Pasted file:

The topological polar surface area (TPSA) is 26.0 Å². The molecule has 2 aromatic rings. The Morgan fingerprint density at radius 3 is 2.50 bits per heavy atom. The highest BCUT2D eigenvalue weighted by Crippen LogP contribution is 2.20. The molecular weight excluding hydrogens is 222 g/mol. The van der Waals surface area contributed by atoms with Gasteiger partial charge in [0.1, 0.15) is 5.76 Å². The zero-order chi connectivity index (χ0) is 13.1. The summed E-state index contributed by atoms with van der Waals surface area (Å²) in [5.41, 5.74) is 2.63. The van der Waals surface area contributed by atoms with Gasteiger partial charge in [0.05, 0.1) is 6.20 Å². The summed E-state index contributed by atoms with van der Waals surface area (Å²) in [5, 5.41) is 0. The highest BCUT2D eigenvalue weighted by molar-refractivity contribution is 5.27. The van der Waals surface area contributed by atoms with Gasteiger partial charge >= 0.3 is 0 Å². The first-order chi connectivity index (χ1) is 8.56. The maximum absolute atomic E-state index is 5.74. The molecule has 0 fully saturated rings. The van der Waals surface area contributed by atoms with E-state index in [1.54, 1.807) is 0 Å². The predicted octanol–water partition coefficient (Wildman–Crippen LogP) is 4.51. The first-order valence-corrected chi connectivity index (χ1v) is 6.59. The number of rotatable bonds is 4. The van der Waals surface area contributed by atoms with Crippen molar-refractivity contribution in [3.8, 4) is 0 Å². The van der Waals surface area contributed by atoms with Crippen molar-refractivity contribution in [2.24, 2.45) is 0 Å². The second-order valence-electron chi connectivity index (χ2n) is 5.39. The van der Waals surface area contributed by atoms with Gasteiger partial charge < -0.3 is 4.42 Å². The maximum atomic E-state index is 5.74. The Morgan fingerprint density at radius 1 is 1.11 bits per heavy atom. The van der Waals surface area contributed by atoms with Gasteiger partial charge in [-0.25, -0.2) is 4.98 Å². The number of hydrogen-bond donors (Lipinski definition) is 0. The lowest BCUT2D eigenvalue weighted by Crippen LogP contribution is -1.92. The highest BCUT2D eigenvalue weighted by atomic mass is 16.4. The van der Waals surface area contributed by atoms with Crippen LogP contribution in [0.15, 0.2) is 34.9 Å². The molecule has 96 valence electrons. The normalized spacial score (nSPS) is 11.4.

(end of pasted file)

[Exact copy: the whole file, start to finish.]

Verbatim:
The topological polar surface area (TPSA) is 26.0 Å². The molecule has 2 aromatic rings. The Morgan fingerprint density at radius 3 is 2.50 bits per heavy atom. The highest BCUT2D eigenvalue weighted by Crippen LogP contribution is 2.20. The molecular weight excluding hydrogens is 222 g/mol. The van der Waals surface area contributed by atoms with Gasteiger partial charge in [0.1, 0.15) is 5.76 Å². The zero-order chi connectivity index (χ0) is 13.1. The summed E-state index contributed by atoms with van der Waals surface area (Å²) in [5.41, 5.74) is 2.63. The van der Waals surface area contributed by atoms with Gasteiger partial charge in [0.05, 0.1) is 6.20 Å². The summed E-state index contributed by atoms with van der Waals surface area (Å²) in [5, 5.41) is 0. The highest BCUT2D eigenvalue weighted by molar-refractivity contribution is 5.27. The van der Waals surface area contributed by atoms with Gasteiger partial charge >= 0.3 is 0 Å². The first-order chi connectivity index (χ1) is 8.56. The maximum absolute atomic E-state index is 5.74. The molecule has 0 fully saturated rings. The van der Waals surface area contributed by atoms with E-state index in [1.54, 1.807) is 0 Å². The predicted octanol–water partition coefficient (Wildman–Crippen LogP) is 4.51. The first-order valence-corrected chi connectivity index (χ1v) is 6.59. The number of rotatable bonds is 4. The van der Waals surface area contributed by atoms with Crippen molar-refractivity contribution in [3.8, 4) is 0 Å². The van der Waals surface area contributed by atoms with Crippen molar-refractivity contribution in [2.24, 2.45) is 0 Å². The second-order valence-electron chi connectivity index (χ2n) is 5.39. The van der Waals surface area contributed by atoms with Gasteiger partial charge < -0.3 is 4.42 Å². The maximum atomic E-state index is 5.74. The Morgan fingerprint density at radius 1 is 1.11 bits per heavy atom. The van der Waals surface area contributed by atoms with Gasteiger partial charge in [-0.25, -0.2) is 4.98 Å². The number of hydrogen-bond donors (Lipinski definition) is 0. The lowest BCUT2D eigenvalue weighted by Crippen LogP contribution is -1.92. The highest BCUT2D eigenvalue weighted by atomic mass is 16.4. The van der Waals surface area contributed by atoms with Crippen LogP contribution in [0.15, 0.2) is 34.9 Å². The molecule has 96 valence electrons. The normalized spacial score (nSPS) is 11.4.